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Just Say Suck
Perhaps I should be more forgiving. At this point, however, I think it’s too late to change. I am perfectly happy, it seems, to hold people fully accountable for their sins of pronunciation.

The day I have dreaded for so long arrived last week. I knew it would come eventually, but it still hit me hard. I actually heard someone say that they had managed to successfully “access a web page.” That may not seem alarming because you are reading this, not hearing it. My torment came from how the word was pronounced — “assess,” rather than “ak-sess.”

I had waged a brief, hopeless war in the 90s against the conversion of “access” into a verb. I knew I could not win against any coinage backed by the full force of the digital revolution, which had adopted the new usage without question. Part of me recognized that it filled a growing need in that province of our brave new world. I still don’t like hearing it, but I have come to accept (“ak-sept”) it.

This new experience with the word, however, has delivered a setback to my belief system. As an avowed Prescriptivist, I tend to fret over any change to the language, including to its pronunciation. Perhaps I just like having a reliable set of rules that we can all go to when communication needs to be clear and precise. Or maybe I’m just a control freak. Either way, I don’t feel comfortable with the Descriptivists’ philosophy. For them, acceptable standards of usage are simply reflections of whatever convention happens to be current at any given moment. If enough people are using the language in a certain way, then that fad becomes a guidepost for other users.

To me, this is chaos. There are no rules in a Descriptivist universe, only whims that shift with the latest meme. I have no doubt that those subscribing to such a doctrine lead lives uncomplicated by stress or lexemic guilt, but such an existence is not for me.

My theory is that the trend away from the hard /k/ sound in access and other similar words began with some folks’ dislike of the sound of the word succinct. The correct prescriptive pronunciation here is “suck-sinct.” It is my belief that people didn’t like to hear the ugliness of “suck” come out of their mouths and began (mis)pronouncing the word as “sussinct.” This misplaced value judgment has now opened the door to a changed pronunciation of other double-c words.

Descriptivists no doubt shrug their shoulders at such mutations. It is my curse that I cannot. What is happening here is a loss of clarity. I prefer the use of “ak-sess” to “assess” because assess is already a word, and it means something entirely different from the new one. Among other things, this is highly unfair to a perfectly good word. Assess has now lost its integrity, at least as a spoken word. It has become two-faced, with two etymological lineages, and two confused meanings.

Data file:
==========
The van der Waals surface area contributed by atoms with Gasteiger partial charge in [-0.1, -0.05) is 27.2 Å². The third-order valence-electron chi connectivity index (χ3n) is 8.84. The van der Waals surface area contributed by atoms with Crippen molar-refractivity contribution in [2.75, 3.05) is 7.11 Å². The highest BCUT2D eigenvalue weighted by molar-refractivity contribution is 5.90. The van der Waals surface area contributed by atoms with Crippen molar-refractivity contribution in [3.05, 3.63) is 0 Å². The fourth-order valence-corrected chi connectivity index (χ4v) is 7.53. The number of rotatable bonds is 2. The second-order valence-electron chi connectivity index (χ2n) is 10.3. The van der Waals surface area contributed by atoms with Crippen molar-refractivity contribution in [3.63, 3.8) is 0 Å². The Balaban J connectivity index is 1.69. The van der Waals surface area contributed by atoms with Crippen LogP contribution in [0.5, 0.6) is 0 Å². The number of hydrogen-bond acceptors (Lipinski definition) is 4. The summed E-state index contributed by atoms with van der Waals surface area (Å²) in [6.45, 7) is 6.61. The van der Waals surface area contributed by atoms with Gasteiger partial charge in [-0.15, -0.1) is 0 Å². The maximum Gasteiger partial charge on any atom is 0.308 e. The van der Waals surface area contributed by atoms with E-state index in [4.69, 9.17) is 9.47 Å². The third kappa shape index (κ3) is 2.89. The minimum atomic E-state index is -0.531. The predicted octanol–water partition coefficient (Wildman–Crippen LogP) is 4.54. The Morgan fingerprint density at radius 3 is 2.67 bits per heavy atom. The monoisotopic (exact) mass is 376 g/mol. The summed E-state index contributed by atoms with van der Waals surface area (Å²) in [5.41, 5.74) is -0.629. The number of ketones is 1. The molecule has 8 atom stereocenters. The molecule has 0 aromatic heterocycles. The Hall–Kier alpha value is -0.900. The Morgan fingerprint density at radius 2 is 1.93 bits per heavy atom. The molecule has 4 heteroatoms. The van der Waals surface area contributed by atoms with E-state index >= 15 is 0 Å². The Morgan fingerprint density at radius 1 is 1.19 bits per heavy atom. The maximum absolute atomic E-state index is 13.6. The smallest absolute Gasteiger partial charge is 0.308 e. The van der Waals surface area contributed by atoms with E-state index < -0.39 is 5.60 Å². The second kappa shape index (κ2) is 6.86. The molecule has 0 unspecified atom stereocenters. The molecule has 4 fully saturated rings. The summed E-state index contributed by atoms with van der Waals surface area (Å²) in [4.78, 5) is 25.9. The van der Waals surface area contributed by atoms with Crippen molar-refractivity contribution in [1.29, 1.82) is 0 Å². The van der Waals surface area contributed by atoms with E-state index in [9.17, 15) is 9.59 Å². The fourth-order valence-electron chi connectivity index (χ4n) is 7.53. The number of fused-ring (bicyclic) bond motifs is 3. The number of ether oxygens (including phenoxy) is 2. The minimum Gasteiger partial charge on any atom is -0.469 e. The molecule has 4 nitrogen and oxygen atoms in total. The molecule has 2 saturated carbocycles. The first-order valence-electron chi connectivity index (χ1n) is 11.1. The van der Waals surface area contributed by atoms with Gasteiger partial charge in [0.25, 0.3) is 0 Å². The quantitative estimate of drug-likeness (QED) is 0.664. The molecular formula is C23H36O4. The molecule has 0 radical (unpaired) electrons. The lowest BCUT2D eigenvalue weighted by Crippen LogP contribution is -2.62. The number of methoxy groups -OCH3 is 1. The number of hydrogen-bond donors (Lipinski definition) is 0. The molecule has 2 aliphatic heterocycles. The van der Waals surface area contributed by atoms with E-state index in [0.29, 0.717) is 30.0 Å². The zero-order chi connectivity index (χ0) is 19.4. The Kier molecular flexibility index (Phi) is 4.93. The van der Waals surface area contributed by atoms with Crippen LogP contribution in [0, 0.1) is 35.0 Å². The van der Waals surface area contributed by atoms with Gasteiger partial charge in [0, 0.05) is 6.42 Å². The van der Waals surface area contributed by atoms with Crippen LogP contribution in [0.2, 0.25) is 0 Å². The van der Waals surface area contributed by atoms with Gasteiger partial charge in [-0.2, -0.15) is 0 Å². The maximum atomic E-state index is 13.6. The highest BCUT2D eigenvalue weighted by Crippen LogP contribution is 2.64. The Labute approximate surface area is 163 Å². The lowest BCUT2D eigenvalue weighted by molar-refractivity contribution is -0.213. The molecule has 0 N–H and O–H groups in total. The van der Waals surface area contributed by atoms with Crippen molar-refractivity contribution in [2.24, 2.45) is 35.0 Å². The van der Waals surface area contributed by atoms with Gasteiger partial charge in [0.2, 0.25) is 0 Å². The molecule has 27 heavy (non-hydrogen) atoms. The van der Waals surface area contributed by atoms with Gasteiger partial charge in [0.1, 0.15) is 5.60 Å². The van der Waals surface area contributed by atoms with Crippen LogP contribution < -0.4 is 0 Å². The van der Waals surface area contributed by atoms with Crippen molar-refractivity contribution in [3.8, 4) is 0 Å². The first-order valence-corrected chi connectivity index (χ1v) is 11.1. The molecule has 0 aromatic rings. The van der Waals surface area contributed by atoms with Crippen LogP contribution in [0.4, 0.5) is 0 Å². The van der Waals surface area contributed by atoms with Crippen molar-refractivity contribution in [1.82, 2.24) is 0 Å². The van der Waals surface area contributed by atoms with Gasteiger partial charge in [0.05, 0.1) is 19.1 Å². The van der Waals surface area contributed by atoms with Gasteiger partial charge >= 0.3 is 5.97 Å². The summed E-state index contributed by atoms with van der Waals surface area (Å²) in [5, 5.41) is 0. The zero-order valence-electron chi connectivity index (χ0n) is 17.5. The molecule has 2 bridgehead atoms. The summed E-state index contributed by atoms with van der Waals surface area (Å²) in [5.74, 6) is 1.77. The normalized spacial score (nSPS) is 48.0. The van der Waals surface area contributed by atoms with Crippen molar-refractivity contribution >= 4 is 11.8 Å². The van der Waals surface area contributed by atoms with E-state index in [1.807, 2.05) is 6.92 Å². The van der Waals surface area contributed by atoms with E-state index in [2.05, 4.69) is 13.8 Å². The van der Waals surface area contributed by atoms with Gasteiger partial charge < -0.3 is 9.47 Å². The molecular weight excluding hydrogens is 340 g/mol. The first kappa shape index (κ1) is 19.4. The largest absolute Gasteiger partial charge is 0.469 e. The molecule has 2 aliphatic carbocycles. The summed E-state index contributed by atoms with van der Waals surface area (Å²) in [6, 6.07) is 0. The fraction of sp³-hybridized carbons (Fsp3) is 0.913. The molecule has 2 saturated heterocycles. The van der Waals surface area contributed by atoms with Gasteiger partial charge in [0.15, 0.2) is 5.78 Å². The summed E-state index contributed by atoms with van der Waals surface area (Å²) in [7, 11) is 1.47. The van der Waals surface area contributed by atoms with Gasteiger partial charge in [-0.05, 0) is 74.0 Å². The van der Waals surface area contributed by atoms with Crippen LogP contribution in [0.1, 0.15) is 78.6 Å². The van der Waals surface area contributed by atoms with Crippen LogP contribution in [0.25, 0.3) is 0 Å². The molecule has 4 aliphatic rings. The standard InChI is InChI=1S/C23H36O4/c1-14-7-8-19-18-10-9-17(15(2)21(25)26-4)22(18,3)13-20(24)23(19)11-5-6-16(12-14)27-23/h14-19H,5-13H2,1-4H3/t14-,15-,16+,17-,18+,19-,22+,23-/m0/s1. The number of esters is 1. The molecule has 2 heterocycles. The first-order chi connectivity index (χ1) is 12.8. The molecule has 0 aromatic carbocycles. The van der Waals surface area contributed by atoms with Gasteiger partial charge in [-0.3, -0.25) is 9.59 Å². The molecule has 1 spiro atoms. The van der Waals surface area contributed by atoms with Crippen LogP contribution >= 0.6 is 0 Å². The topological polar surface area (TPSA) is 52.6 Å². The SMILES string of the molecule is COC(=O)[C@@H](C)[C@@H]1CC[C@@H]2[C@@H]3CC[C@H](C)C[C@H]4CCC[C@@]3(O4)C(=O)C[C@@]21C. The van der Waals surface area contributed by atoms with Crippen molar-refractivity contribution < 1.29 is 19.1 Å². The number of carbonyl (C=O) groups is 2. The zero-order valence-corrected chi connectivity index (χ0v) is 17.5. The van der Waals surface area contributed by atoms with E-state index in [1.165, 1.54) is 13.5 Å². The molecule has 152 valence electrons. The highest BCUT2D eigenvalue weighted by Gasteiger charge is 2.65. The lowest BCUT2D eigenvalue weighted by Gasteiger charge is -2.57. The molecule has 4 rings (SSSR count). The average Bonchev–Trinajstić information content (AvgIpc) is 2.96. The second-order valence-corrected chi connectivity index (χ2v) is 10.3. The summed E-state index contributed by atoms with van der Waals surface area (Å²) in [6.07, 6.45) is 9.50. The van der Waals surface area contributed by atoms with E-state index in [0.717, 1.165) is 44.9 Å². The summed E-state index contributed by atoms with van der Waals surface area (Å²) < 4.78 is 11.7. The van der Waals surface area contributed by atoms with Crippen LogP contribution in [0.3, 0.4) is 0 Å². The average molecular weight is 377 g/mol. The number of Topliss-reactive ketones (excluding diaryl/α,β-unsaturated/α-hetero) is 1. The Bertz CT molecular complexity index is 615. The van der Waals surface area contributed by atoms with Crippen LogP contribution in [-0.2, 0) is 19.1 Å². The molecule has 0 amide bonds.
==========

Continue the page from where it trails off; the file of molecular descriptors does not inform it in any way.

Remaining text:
There would be no such confusion with the mispronunciation “sussinct,” of course. Saying it, in fact, simply creates a whole new word. Still, I sense that it is wrong to do this. Do we need a new word? Do we just forsake the old word? Is the only reason for this change our delicate sensibilities? Do we really want to abandon the opportunity to say “suck” any time and place we want without fear of objection?

So, you see that there are consequences to these willy-nilly changes in our language. I do not endorse the Prescriptivist view just because I am a control freak (that’s just a happy accident [ak-sident]). In my view, we are tempting the forces of darkness each time we countenance these “harmless” alterations to our native tongue.

Let me acknowledge, however, that spellings that employ the double-c are a problematic oddity in the English language. As you know, the unaspirated allophone for the phenome /k/ with an accompanying palatal coarticulation is not always called into play in such a configuration. Accordion, tobacco, impeccable, accuse, and many other words fall in this category. So do some of our Italian imports, such as broccoli and piccolo.

Yes, it’s confusing, but are we going to let that keep us from doing the right thing? Of course not. There are layers and layers of sound linguistic reasoning we could delve into here that explain how all this works, but I don’t want to bore you with that. Instead, let me bore you with this sad truth: follow the rules, or everyone will suffer.

There is no Language God to enforce this edict, and no Language Hell to threaten as punishment. As a control freak, then, my only power is your common sense. I know I can count on you to try to do the right thing. In that, I wish you suck-sess.
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Trump supporters are people who know what they believe.
~ JC, Bonny Doon